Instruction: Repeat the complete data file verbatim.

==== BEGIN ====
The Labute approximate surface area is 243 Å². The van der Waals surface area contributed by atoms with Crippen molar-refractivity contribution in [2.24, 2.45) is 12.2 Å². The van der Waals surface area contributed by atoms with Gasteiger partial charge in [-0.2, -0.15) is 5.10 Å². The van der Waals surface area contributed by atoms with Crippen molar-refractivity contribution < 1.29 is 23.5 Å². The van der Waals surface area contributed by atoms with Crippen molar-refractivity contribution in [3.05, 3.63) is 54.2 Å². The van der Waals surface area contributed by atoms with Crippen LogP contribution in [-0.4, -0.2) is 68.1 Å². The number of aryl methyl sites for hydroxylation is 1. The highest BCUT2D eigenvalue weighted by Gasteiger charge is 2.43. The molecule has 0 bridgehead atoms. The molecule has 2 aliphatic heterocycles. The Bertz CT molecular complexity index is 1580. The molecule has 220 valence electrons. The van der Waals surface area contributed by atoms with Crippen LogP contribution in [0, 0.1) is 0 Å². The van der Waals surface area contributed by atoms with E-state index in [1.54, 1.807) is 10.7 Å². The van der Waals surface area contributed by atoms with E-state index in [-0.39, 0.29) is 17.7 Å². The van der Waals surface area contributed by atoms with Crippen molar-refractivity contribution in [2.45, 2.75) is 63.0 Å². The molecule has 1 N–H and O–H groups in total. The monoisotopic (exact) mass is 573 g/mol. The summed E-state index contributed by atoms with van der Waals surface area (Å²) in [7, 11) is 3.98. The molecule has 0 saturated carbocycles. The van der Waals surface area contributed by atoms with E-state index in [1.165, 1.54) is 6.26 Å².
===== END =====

The Labute approximate surface area is 243 Å². The van der Waals surface area contributed by atoms with Crippen molar-refractivity contribution in [2.24, 2.45) is 12.2 Å². The van der Waals surface area contributed by atoms with Gasteiger partial charge in [-0.2, -0.15) is 5.10 Å². The van der Waals surface area contributed by atoms with Crippen molar-refractivity contribution < 1.29 is 23.5 Å². The van der Waals surface area contributed by atoms with Crippen molar-refractivity contribution in [3.05, 3.63) is 54.2 Å². The van der Waals surface area contributed by atoms with Crippen LogP contribution in [-0.4, -0.2) is 68.1 Å². The number of aryl methyl sites for hydroxylation is 1. The highest BCUT2D eigenvalue weighted by Gasteiger charge is 2.43. The molecule has 0 bridgehead atoms. The molecule has 2 aliphatic heterocycles. The Bertz CT molecular complexity index is 1580. The molecule has 220 valence electrons. The van der Waals surface area contributed by atoms with Crippen LogP contribution in [0, 0.1) is 0 Å². The van der Waals surface area contributed by atoms with E-state index in [1.54, 1.807) is 10.7 Å². The van der Waals surface area contributed by atoms with E-state index in [-0.39, 0.29) is 17.7 Å². The van der Waals surface area contributed by atoms with Crippen molar-refractivity contribution in [2.45, 2.75) is 63.0 Å². The molecule has 1 N–H and O–H groups in total. The monoisotopic (exact) mass is 573 g/mol. The summed E-state index contributed by atoms with van der Waals surface area (Å²) in [7, 11) is 3.98. The molecule has 0 saturated carbocycles. The van der Waals surface area contributed by atoms with E-state index in [1.165, 1.54) is 6.26 Å².